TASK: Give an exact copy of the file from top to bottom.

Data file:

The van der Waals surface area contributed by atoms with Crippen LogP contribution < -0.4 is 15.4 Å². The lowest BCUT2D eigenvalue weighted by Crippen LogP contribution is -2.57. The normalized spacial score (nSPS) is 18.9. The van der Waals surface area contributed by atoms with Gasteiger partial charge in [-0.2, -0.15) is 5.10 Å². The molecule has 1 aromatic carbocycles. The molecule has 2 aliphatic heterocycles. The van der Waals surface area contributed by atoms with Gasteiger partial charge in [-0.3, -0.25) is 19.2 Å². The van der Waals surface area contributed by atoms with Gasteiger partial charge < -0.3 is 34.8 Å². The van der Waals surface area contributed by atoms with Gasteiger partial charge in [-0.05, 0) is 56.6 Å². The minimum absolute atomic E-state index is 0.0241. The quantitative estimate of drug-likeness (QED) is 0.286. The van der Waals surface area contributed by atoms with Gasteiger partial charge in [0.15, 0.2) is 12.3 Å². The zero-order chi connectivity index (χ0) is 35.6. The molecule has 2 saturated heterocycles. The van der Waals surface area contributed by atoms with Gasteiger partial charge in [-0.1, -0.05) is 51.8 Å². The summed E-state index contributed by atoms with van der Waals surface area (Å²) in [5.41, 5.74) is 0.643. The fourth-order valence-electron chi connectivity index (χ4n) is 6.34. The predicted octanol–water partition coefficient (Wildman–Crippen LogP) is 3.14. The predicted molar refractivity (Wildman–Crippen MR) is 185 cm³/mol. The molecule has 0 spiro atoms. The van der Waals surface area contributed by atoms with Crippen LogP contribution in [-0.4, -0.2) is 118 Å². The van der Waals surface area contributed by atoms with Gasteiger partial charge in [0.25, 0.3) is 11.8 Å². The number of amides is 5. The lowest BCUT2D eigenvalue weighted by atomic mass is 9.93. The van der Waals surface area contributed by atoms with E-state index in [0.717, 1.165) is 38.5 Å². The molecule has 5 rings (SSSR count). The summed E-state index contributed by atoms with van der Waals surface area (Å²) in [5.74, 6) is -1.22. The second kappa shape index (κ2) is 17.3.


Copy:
The van der Waals surface area contributed by atoms with Crippen LogP contribution < -0.4 is 15.4 Å². The lowest BCUT2D eigenvalue weighted by Crippen LogP contribution is -2.57. The normalized spacial score (nSPS) is 18.9. The van der Waals surface area contributed by atoms with Gasteiger partial charge in [-0.2, -0.15) is 5.10 Å². The molecule has 1 aromatic carbocycles. The molecule has 2 aliphatic heterocycles. The van der Waals surface area contributed by atoms with Gasteiger partial charge in [-0.3, -0.25) is 19.2 Å². The van der Waals surface area contributed by atoms with Gasteiger partial charge < -0.3 is 34.8 Å². The van der Waals surface area contributed by atoms with Gasteiger partial charge in [-0.05, 0) is 56.6 Å². The minimum absolute atomic E-state index is 0.0241. The quantitative estimate of drug-likeness (QED) is 0.286. The van der Waals surface area contributed by atoms with Gasteiger partial charge in [0.15, 0.2) is 12.3 Å². The zero-order chi connectivity index (χ0) is 35.6. The molecule has 2 saturated heterocycles. The van der Waals surface area contributed by atoms with Gasteiger partial charge in [-0.1, -0.05) is 51.8 Å². The summed E-state index contributed by atoms with van der Waals surface area (Å²) in [5.41, 5.74) is 0.643. The fourth-order valence-electron chi connectivity index (χ4n) is 6.34. The predicted octanol–water partition coefficient (Wildman–Crippen LogP) is 3.14. The predicted molar refractivity (Wildman–Crippen MR) is 185 cm³/mol. The molecule has 0 spiro atoms. The van der Waals surface area contributed by atoms with Crippen LogP contribution in [-0.4, -0.2) is 118 Å². The van der Waals surface area contributed by atoms with Gasteiger partial charge in [0.25, 0.3) is 11.8 Å². The number of amides is 5. The lowest BCUT2D eigenvalue weighted by atomic mass is 9.93. The van der Waals surface area contributed by atoms with E-state index in [0.717, 1.165) is 38.5 Å². The molecule has 5 rings (SSSR count). The summed E-state index contributed by atoms with van der Waals surface area (Å²) in [5.74, 6) is -1.22. The second kappa shape index (κ2) is 17.3.